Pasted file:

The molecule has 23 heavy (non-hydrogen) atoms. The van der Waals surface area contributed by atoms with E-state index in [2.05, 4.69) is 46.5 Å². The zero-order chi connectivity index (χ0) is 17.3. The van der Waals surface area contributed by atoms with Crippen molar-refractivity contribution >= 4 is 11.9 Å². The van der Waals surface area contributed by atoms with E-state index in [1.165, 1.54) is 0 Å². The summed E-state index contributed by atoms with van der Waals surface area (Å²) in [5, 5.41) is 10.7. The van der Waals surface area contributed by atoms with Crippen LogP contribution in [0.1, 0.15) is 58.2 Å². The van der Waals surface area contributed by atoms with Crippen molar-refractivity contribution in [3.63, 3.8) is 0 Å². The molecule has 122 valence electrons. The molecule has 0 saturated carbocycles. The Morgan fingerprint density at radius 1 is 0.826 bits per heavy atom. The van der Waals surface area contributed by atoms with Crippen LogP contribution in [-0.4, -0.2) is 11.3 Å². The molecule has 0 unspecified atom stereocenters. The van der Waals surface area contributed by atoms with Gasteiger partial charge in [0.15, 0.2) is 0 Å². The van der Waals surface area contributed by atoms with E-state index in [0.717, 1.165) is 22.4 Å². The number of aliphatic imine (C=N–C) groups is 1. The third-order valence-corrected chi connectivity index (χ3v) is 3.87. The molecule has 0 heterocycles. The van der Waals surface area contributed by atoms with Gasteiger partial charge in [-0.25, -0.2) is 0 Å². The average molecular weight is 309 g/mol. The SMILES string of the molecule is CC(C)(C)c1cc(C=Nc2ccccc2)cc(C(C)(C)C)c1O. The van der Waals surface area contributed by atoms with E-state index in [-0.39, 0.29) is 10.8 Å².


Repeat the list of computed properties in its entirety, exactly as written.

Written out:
The molecule has 23 heavy (non-hydrogen) atoms. The van der Waals surface area contributed by atoms with E-state index in [2.05, 4.69) is 46.5 Å². The zero-order chi connectivity index (χ0) is 17.3. The van der Waals surface area contributed by atoms with Crippen molar-refractivity contribution >= 4 is 11.9 Å². The van der Waals surface area contributed by atoms with E-state index in [1.165, 1.54) is 0 Å². The summed E-state index contributed by atoms with van der Waals surface area (Å²) in [5, 5.41) is 10.7. The van der Waals surface area contributed by atoms with Crippen LogP contribution in [0.1, 0.15) is 58.2 Å². The van der Waals surface area contributed by atoms with Crippen molar-refractivity contribution in [3.63, 3.8) is 0 Å². The molecule has 122 valence electrons. The molecule has 0 saturated carbocycles. The Morgan fingerprint density at radius 1 is 0.826 bits per heavy atom. The van der Waals surface area contributed by atoms with Crippen LogP contribution in [-0.4, -0.2) is 11.3 Å². The molecule has 0 unspecified atom stereocenters. The van der Waals surface area contributed by atoms with Gasteiger partial charge in [0.15, 0.2) is 0 Å². The van der Waals surface area contributed by atoms with E-state index in [0.717, 1.165) is 22.4 Å². The number of aliphatic imine (C=N–C) groups is 1. The third-order valence-corrected chi connectivity index (χ3v) is 3.87. The molecule has 0 heterocycles. The van der Waals surface area contributed by atoms with Gasteiger partial charge in [-0.25, -0.2) is 0 Å². The average molecular weight is 309 g/mol. The SMILES string of the molecule is CC(C)(C)c1cc(C=Nc2ccccc2)cc(C(C)(C)C)c1O. The van der Waals surface area contributed by atoms with E-state index in [-0.39, 0.29) is 10.8 Å².